Clay Buchholz Controls the Universe
A liquid conforms to the shape of its container; it succumbs to outside pressures. But Boston Red Sox righthander Clay Buchholz remained solid Tuesday night against Toronto; he did not- ahem- melt when the heat was on.
Having already thrown 99 pitches, the fragile looking yet hard throwing Buchholz took a 2-1 lead into the 8th inning. He promptly fell behind Adam Lind three balls and one strike. Phase change appeared imminent; in a leadoff walk, the transition from a hard fought victory to a soft surrender was in the offing. But Buchholz battled. He fired a fastball down and away for strike two. Two more fastballs- at 93 and 94 miles per hour- found the strikezone but were fouled off. The count remained full. Lind fouled off a tough slider, and Buchholz came back with a fastball, this time inducing a routine flyout to left.
This was already progress. Last July, I asked if Clay Buchholz pitches for Boston when Clay Buchholz pitches for Boston. I suggested that Buchholz had yet to form a self, a locus of control from which his pitches flowed. I wrote
“If he is to become a Major League pitcher, in the metaphysical sense, Clay will have to act, and not suffer whatever will happen next. Papelbon inauthentically blamed the universe following last night’s blown save- “What am I going to do? Things like that happen”, he shrugged. Clay cannot afford to be shaped by external pressures, as he is still wet and malleable; his baseball self is not yet formed. Pitching is pure agency- all assertion, no reaction. An inner self is required.”
Coming back to retire Lind after falling behind 3-1 was an act of agency. He refused to back down when Lind fouled off pitcher’s pitches. And they were pitcher’s pitches; Buchholz possessed them, and decorated the interior of the strike zone as he wished.
But Buchholz further solidified his progress when he maintained his integrity against a rapidly collapsing universe. On the very next pitch, Toronto centerfielder Vernon Wells hit a high chopper to Sox third baseman Adrian Beltre’s left. Beltre juggled the ball, and threw wide of first, up the rightfield line. Wells raced passed second, and took a wide turn towards third, before retreating. It was ruled an infield hit (and a throwing error), but Beltre should have made the play. Instead of two outs and nobody on, the tying run was now on second, nearly on third, with just one out. The old Buchholz would have felt the pressure. As the walls closed in, he would have wondered, despairingly, “What’s going to happen next?”. His apparently well-made “stuff”, prized by scouts, would have come apart at the seams, revealing itself a cheap knockoff of a genuine pitcher.
Instead, Buchholz created a magnificent, masterly thing of beauty. After just missing on a fastball away, Buchholz dusted the outside corner with a flitting changeup that Lyle Overbay could only flail at. After Overbay foolishly failed to dig out a burrowing Buchholz slider for strike two, Overbay just bought a ticket and watched strike three, a perfectly placed fastball fired over the inside corner. Buchholz had showed up.
Now with two outs, and in an RBI situation, a first pitch fastball would be irresistible to former Sox shortstop Alex Gonzalez. So Buchholz threw what appeared to be a belt high middle-in fastball, an easy tramp of a pitch, whetting Gonzalez’ appetite, seducing his lust for glory. But when the coquettish pitch teased and faded like the archetypal changeup, Gonzalez was scorned. His pride wounded, Gonzalez only persisted, chasing after two more changeups, each less hittable than the last; as his unrequited love grew more distant, his desire only intensified, and Gonzalez could only manage a meager pop to shallow center. To retire the side.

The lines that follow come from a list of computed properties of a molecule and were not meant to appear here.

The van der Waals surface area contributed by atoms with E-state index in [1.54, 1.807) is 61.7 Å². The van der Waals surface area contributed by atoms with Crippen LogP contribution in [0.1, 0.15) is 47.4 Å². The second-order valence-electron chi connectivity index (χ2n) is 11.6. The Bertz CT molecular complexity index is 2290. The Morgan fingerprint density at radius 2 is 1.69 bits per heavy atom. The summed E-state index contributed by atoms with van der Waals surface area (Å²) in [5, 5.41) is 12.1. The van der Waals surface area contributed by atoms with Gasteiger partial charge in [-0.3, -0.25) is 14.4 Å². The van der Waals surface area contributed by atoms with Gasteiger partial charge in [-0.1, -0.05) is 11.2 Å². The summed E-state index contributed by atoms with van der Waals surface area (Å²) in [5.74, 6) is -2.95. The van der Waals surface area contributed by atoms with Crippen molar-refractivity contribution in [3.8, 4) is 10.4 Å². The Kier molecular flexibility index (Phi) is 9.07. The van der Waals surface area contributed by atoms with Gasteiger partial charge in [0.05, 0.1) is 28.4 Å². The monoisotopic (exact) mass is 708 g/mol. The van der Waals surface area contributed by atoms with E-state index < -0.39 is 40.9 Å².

Buchholz got out of the jam by turning the hitters to jelly. He did not become viscous, he did not take on the shape of the container. He did not let the Beltre error define him. He stood his ground, solidly and stolidly. He held the lead. He exited after 8 innings, allowing one run on 7 hits, 2 walks, 4 strikeouts. And the W.
Statistics may be better predictors than grit. After striking out 10 and walking one in his last outing versus Texas, Tuesday’s numbers may only stand out for their relative efficiency (117 pitches over 8 innings.) But this was a quality start, as opposed to quantity. It was a game where Buchholz defined himself, as a self. Rather than fading into the background, Buchholz fought to defend his borders. And this may portend greater things than the small sample size of a single pitching line.
But there is an irony here. The Sox scored the second- and winning- run in the top of the 8th when Mike Lowell walked with the bases loaded. Lowell was pinch hitting for Big Papi, David Ortiz. And if any single event exemplified the change from one phase of life to another, it is the man who was once hailed by the team owners as the “greatest clutch hitter in the history of the Boston Red Sox” being pinch hit for with the bases loaded and the game tied in the 8th inning. That at-bat may steal the headlines. But if it turns out that Clay Buchholz has become a true pitcher- an autonomous agent, able to possess the powers potentially at his disposal, and to stand up when his teammates fall down- then the Sox have something. Not a prospect, nor a suspect, but a spectacular pitcher whose raw stuff has become something solid and well-crafted.
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